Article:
“Ensure, in synergy with the work of the Internet Referral Unit of Europol, that migrant smuggling is included in existing platforms and partnerships with social media companies or that dedicated ones are created to address this issue and to ensure that public data on migrant activities on social media is used for predictive analysis on migrant flows and consequent smuggling activities and that the possibilities of using counter narratives on social media are explored.”
The reference to by Europol’s IRU “partnerships with social media companies” could mean they will request posts or pages to be taken down.
See also: European Parliament Study: Fit for purpose? The Facilitation Directive and the criminalisation of humanitarian assistance to irregular migrants (pdf) which found: “significant inconsistencies, divergences and grey areas, such that humanitarian actors are often deterred from providing assistance. The study calls for a review of the legislative framework, greater legal certainty and improved data collection on the effects of the legislation.“ [emphasis added]
The Commission’s plans
In May 2015 the Commission presented: EU Action Plan against migrant smuggling (2015 – 2020) (pdf) which says:
“The Commission will make, in 2016, proposals to improve the existing EU legal framework to tackle migrant smuggling which defines the offence of facilitation of unauthorized entry and residence, and strengthen the penal framework. It will seek to ensure that appropriate criminal sanctions are in place while avoiding risks of criminalisation of those who provide humanitarian assistance to migrants in distress” [emphasis added]
On 13 January 2016 the Commission presented: Refugee crisis: Commission reviews 2015 actions and sets 2016 priorities (link) which said:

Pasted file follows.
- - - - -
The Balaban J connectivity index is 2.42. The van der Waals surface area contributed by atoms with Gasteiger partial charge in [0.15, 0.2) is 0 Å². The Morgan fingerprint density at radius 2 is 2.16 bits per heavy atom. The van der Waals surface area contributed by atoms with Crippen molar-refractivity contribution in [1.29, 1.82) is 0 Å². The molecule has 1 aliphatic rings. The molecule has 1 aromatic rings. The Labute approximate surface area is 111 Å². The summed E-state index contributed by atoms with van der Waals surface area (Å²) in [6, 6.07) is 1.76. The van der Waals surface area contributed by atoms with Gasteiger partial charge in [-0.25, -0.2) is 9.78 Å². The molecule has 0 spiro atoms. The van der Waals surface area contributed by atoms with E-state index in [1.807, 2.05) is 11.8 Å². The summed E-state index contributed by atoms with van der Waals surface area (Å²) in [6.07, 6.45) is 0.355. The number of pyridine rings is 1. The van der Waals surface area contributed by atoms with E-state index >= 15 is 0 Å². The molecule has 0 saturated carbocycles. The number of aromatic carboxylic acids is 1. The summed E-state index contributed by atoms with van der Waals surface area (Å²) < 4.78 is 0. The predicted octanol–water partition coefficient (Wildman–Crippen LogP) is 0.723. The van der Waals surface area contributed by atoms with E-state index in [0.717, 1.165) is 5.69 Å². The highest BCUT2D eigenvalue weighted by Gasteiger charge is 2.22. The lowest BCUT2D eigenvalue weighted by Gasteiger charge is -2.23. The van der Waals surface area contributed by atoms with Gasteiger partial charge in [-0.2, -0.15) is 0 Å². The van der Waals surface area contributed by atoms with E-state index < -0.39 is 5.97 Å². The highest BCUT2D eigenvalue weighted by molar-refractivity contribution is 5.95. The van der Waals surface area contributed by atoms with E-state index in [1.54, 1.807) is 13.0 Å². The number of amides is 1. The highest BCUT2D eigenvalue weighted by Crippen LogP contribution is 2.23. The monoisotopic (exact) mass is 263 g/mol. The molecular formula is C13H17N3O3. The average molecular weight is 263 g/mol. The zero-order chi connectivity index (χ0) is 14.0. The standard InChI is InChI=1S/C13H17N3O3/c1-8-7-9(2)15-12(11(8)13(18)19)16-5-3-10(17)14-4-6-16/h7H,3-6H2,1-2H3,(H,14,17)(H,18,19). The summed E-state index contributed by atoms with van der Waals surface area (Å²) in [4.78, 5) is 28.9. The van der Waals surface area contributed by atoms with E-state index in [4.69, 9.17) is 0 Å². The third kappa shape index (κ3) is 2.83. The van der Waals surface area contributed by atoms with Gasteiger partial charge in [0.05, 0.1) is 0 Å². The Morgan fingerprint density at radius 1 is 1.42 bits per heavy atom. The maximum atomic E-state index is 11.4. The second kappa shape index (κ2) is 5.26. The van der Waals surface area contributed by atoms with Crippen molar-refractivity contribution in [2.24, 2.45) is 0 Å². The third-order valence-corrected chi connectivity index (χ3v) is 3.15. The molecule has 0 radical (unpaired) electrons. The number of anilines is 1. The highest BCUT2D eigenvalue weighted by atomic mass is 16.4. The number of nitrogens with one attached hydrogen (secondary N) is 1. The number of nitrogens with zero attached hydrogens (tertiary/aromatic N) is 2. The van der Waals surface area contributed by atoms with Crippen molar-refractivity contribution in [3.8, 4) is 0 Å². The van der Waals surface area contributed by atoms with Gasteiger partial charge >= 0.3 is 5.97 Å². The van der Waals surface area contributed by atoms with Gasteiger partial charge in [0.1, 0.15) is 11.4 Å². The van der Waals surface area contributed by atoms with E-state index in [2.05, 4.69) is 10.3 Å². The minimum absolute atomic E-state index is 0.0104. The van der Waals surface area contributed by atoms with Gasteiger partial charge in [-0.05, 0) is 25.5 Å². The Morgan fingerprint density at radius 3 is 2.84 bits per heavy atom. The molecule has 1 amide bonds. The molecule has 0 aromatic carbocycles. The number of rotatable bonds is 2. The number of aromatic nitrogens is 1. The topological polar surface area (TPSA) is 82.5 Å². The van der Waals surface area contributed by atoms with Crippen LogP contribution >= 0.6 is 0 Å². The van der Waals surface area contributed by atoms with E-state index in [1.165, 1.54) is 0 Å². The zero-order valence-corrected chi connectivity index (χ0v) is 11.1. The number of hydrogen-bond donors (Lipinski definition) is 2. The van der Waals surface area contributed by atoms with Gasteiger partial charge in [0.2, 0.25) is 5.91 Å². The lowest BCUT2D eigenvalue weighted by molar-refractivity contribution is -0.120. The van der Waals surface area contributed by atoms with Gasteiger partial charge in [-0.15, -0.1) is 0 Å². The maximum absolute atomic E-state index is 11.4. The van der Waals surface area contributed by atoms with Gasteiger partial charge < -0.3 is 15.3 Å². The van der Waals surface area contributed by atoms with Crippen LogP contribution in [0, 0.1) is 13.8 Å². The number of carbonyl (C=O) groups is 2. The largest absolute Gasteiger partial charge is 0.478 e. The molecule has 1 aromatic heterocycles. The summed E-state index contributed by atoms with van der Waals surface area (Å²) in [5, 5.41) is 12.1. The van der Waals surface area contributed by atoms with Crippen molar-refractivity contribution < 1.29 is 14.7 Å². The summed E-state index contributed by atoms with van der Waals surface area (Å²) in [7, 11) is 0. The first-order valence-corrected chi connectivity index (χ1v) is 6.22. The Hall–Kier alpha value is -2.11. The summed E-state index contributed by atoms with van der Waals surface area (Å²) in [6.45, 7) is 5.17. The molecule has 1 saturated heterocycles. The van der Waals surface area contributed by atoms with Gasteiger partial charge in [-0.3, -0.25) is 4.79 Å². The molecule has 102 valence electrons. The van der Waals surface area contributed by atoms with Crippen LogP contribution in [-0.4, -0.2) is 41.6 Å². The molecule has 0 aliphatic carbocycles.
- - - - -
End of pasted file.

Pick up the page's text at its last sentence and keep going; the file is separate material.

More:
“By the end of 2016 the Commission will present a further package on migrant smuggling”
The Council’s initiative by presenting its Conclusions on “migrant smuggling” is laying down the policy parameters for the Commission to follow. At the same time this set of Conclusions, which are known as “soft law” (ie: not binding) give enabling powers to Member States to act on its recommendations. In this instance on how to interpret and use the 2004 Directive to criminalise humanitarian assistance by civil society, local people and volunteers.
Greece: NGOs and volunteers have to “register” with the police
The Council proposals would criminalise NGOs, local people and volunteers while other EU plans would incorporate those who “register” into state structures.
The following is recorded in the Minutes of the UNHCR Coordinating meeting held in Mytilene, Lesvos on 21 January 2016
“Information was shared about the new coordination board being formed by the Greek government, to set out a new process for registration of NGOs and volunteers (including local NGOs and independent volunteers) on Lesvos (which will also be applicable to all islands in the Aegean).
Process will be as simple as possible for NGOs and volunteers, though more details will be required of those with specialized skills, such as medical personnel and lifeguards.
Launching of the process does not mean that current activities will be stalled; registration will be done simultaneously.
Confirmation of registration will be provided.
Details of each member of an NGO will need to be provided; there will be a procedure for short-term visitors as well. It will be possible to register members in advance.” [emphasis added]